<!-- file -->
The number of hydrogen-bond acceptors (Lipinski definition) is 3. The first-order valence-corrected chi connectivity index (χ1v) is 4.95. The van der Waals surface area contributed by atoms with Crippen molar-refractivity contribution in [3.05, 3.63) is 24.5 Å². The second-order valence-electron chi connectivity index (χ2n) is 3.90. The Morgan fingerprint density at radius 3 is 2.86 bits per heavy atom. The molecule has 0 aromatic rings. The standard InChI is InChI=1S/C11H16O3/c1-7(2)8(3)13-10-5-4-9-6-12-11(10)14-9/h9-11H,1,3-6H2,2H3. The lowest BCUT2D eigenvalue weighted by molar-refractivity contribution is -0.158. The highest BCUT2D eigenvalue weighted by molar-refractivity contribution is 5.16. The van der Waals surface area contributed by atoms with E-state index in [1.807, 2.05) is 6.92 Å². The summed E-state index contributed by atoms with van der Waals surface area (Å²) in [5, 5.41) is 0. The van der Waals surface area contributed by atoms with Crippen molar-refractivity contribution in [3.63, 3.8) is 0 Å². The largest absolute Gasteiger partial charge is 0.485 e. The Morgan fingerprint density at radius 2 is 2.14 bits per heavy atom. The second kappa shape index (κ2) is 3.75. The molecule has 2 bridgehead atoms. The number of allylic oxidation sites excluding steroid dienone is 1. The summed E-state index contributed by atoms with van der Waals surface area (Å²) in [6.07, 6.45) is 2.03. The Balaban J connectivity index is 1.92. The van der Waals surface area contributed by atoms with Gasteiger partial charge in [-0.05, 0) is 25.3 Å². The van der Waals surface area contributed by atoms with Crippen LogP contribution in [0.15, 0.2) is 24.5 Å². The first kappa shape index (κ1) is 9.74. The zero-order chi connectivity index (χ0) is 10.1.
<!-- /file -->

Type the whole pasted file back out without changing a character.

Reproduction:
The number of hydrogen-bond acceptors (Lipinski definition) is 3. The first-order valence-corrected chi connectivity index (χ1v) is 4.95. The van der Waals surface area contributed by atoms with Crippen molar-refractivity contribution in [3.05, 3.63) is 24.5 Å². The second-order valence-electron chi connectivity index (χ2n) is 3.90. The Morgan fingerprint density at radius 3 is 2.86 bits per heavy atom. The molecule has 0 aromatic rings. The standard InChI is InChI=1S/C11H16O3/c1-7(2)8(3)13-10-5-4-9-6-12-11(10)14-9/h9-11H,1,3-6H2,2H3. The lowest BCUT2D eigenvalue weighted by molar-refractivity contribution is -0.158. The highest BCUT2D eigenvalue weighted by molar-refractivity contribution is 5.16. The van der Waals surface area contributed by atoms with E-state index in [1.807, 2.05) is 6.92 Å². The summed E-state index contributed by atoms with van der Waals surface area (Å²) in [5, 5.41) is 0. The van der Waals surface area contributed by atoms with Crippen molar-refractivity contribution in [3.63, 3.8) is 0 Å². The largest absolute Gasteiger partial charge is 0.485 e. The Morgan fingerprint density at radius 2 is 2.14 bits per heavy atom. The second kappa shape index (κ2) is 3.75. The molecule has 2 bridgehead atoms. The number of allylic oxidation sites excluding steroid dienone is 1. The summed E-state index contributed by atoms with van der Waals surface area (Å²) in [6.07, 6.45) is 2.03. The Balaban J connectivity index is 1.92. The van der Waals surface area contributed by atoms with Gasteiger partial charge in [-0.05, 0) is 25.3 Å². The van der Waals surface area contributed by atoms with Crippen LogP contribution in [0.15, 0.2) is 24.5 Å². The first kappa shape index (κ1) is 9.74. The zero-order chi connectivity index (χ0) is 10.1.